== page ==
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FDA Still Unmoved by Victoza Side Effects

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Wilmington, NCIn a letter appearing in at least two newspapers, the former executive director of the North Carolina Board of Pharmacy lamented the tendency for pharmaceutical ads to appear light-hearted and soothing, even though the context of the ad is far more serious. And while David Work of Wilmington was generalizing and not calling out any drug in particular, he used Victoza side effects to illustrate his point.

And his point - pharmaceuticals can have very serious consequences that should not be taken lightly. It behooves the patient to gather as much information on a particular drug as possible from the pharmacist.

“[One] recent ad that got my eye and ear is promoting Victoza, a new drug to treat diabetes,” Work writes in a letter that appeared in The News & Observer (11/26/13). “It had soothing light background music as it proceeds through about two minutes of spoken information.

“Nearly halfway through this oral text is the phrase: ‘serious side effects may happen to people who take Victoza including inflammation of the pancreas or pancreatitis, which may be fatal.’” Victoza Pancreatic Cancer is one of the side effects of Victoza.

“Victoza is not the only pharmaceutical with potentially serious adverse reactions,” Work continues. “But it does illustrate the wisdom of getting all the information available before taking prescription drugs. This and much more information on specific drugs is available from your pharmacist at your pharmacy. Every commercial package of a prescription drug normally has only one package insert so a citizen may need to wait a few days until that document can be obtained by the pharmacist.”

Public Citizen, the consumer advocacy group, would agree with Mr. Work - but Public Citizen has gone one step further, in petitioning the US Food and Drug Administration (FDA) to ban Victoza and get it off the market immediately.

That petition to remove Victoza due to the possibility and potential of Victoza cancer was made in April 2012. Almost two years later, it appears the FDA is unmoved.

Public Citizen noted that Victoza, approved by the FDA in January 2010, was back in the FDA’s sights just 17 months later, in June 2011. That’s when the FDA issued new warnings about the potential for Victoza Thyroid Cancer, pancreatitis and renal failure.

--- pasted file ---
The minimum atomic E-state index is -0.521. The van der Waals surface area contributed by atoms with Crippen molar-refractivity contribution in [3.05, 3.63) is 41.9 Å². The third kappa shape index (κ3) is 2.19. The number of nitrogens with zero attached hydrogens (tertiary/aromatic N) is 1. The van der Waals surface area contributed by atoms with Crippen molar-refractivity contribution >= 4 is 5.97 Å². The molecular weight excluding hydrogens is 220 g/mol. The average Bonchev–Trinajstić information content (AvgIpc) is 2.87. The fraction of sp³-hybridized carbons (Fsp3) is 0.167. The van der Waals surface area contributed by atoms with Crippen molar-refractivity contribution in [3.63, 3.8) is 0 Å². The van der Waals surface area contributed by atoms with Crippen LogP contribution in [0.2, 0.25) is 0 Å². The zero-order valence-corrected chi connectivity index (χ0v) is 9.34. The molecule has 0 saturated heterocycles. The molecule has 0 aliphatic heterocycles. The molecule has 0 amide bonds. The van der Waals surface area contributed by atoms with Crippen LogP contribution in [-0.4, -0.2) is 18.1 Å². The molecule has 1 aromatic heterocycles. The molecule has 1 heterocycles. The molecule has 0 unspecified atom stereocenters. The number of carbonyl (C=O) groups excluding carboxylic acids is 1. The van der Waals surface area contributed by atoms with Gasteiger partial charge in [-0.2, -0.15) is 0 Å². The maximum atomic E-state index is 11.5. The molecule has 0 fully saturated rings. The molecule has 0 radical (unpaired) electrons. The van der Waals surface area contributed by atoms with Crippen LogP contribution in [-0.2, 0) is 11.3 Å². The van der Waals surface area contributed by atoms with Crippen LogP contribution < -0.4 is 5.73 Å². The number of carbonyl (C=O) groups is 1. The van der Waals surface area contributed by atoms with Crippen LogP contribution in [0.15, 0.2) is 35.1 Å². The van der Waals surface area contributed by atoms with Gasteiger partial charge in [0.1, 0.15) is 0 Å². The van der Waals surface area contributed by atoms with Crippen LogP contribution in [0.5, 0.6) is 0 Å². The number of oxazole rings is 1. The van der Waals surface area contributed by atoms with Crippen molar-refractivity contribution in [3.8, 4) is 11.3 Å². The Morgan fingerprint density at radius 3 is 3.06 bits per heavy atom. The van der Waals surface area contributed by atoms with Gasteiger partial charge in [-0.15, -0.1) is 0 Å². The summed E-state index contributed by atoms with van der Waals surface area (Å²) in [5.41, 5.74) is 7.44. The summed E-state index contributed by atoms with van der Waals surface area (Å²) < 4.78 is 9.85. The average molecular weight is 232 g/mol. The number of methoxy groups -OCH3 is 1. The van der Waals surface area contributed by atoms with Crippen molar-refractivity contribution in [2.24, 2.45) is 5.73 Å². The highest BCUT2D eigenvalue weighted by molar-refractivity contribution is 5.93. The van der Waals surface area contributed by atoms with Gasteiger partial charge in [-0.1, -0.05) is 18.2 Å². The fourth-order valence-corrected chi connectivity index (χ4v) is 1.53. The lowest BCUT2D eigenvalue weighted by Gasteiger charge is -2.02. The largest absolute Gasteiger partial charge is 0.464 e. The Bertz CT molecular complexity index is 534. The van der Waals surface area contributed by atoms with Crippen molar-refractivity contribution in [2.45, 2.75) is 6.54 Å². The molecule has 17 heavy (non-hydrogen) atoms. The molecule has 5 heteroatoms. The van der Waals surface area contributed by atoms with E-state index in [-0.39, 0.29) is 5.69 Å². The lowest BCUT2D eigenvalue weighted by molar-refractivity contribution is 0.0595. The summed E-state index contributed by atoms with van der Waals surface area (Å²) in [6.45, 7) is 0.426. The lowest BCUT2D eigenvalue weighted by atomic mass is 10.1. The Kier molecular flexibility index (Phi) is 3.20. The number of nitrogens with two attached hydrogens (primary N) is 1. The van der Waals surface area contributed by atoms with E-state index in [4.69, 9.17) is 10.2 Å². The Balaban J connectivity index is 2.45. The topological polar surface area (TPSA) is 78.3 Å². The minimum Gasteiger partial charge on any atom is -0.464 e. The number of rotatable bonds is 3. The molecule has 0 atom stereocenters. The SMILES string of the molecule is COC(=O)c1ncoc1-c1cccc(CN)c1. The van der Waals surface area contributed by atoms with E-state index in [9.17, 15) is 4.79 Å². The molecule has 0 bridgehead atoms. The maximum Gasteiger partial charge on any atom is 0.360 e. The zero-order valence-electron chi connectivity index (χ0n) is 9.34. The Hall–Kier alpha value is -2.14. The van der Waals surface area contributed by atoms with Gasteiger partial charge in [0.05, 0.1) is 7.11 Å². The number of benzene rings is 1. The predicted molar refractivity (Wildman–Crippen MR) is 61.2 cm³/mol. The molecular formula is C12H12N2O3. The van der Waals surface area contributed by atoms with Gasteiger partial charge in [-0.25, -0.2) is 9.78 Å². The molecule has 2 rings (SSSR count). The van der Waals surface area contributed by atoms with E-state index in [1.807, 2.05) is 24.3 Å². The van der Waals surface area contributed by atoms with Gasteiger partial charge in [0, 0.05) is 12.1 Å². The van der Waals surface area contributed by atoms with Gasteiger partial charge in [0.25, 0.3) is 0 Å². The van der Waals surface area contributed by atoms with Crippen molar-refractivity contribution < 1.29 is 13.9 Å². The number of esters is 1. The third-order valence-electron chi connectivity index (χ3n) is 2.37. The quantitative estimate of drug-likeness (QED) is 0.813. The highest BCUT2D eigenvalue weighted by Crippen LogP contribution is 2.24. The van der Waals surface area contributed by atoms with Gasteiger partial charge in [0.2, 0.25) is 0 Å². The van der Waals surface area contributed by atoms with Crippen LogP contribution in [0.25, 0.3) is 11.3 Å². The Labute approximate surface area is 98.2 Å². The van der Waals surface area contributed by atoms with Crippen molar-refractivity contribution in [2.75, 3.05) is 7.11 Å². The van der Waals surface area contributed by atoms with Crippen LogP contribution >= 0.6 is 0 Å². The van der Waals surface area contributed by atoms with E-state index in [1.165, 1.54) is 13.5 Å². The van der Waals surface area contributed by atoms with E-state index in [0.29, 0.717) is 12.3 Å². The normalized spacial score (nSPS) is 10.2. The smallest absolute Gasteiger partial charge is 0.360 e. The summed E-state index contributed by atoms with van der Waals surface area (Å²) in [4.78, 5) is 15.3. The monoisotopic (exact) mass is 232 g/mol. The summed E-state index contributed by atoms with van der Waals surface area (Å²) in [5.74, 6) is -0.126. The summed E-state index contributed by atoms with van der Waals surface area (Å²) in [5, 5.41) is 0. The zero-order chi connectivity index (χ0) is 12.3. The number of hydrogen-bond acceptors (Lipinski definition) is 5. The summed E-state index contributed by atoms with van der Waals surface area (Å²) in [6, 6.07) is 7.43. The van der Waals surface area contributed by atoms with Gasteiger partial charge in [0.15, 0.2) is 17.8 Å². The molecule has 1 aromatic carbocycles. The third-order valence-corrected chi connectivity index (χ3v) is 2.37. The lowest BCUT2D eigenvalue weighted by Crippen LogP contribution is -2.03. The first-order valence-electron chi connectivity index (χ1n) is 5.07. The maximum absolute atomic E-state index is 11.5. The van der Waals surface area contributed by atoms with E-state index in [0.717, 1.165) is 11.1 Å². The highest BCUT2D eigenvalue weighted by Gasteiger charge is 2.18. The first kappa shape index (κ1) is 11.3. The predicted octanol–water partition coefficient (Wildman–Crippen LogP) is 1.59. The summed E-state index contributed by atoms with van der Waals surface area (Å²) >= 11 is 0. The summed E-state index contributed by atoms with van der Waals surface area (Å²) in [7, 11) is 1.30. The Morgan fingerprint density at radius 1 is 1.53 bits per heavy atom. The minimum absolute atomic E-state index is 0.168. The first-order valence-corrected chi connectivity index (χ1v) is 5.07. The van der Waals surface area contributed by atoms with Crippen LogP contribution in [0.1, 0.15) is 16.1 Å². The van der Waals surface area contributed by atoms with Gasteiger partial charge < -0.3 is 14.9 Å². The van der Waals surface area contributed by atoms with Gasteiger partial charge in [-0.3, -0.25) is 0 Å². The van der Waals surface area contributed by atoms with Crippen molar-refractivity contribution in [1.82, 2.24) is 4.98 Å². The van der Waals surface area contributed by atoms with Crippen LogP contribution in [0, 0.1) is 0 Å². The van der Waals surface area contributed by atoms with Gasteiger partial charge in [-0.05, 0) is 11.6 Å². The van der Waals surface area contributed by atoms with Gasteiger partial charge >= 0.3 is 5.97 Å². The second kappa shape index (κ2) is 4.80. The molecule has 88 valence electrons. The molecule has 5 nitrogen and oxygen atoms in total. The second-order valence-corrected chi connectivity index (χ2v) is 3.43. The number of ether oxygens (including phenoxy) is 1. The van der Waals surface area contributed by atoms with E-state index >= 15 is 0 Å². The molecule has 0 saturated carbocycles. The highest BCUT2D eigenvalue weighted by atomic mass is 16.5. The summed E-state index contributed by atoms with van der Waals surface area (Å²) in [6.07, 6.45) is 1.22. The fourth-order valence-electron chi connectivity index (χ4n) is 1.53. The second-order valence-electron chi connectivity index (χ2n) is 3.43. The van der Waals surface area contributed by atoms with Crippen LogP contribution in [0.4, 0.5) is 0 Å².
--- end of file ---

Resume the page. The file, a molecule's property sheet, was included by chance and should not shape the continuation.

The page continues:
With regard to the potential link between Victoza and cancer, Public Citizen pointed out in its petition that an FDA clinical safety reviewer recommended against approval of Victoza. “The clinical safety reviewer does not recommend approval of liraglutide at this time,” wrote Dr. Karen Mahoney. “In the United States, there are already 11 classes of drugs approved for glycemic control in type 2 diabetes…The need for new therapies for type 2 diabetes is not so urgent that one must tolerate a significant degree of uncertainty regarding serious risk concerns.”

In its petition, Public Citizen noted that Victoza was the only drug approved or competing for approval in the pipeline “that causes thyroid C-cell tumors in both sexes of rats and mice, doing so at drug exposures similar to those seen in people taking the recommended dose - a striking warning sign. In patients taking Victoza in pre-approval studies, papillary thyroid cancer was increased 3-fold and thyroid C-cell hyperplasia (increased proliferation of such cells) was increased 2.4-fold, compared to patients taking other drugs for diabetes.

“Even in the small numbers of patients in clinical trials, pancreatitis was increased 3.7-fold in patients getting Victoza over that seen in patients getting other diabetes drugs; additional cases of pancreatitis continue to be reported to the FDA in alarming numbers, considering how few adverse events are ever reported,” Public Citizen continued. “In the first 17 months of Victoza being on the market, 200 patients were diagnosed with acute pancreatitis, according to Public Citizen’s review of the FDA’s adverse event database. Because only an estimated 10 percent of cases are reported, potentially as many as 2,000 patients or more have suffered a painful and serious outcome as a result of taking Victoza.”

“The FDA’s frequent solution to serious safety issues identified with new drugs is reckless: The agency simply describes the risks in the drug label and hopes that physicians and patients will pay attention,” said Dr. Sidney Wolfe, director of Public Citizen’s Health Research Group. His comments were issued in April 2012.

To David Work’s point, the need for consumers to pay attention is paramount, given the FDA’s apparent willingness to approve drugs in spite of the potential for grievous adverse reactions such as Victoza Thyroid Cancer and other Victoza side effects. It appears, thus, that consumers are ill-advised to blindly trust a drug simply because it carries FDA approval and has been prescribed by a physician. All drugs have potential side effects, some of which can be dire. One cannot simply assume everything will be okay. Consumers are advised to be more vigilant in knowing what they are ingesting, in order to truly conclude if the benefit is worth the risk…

Victoza is known generically as liraglutide and is manufactured by Novo Nordisk.


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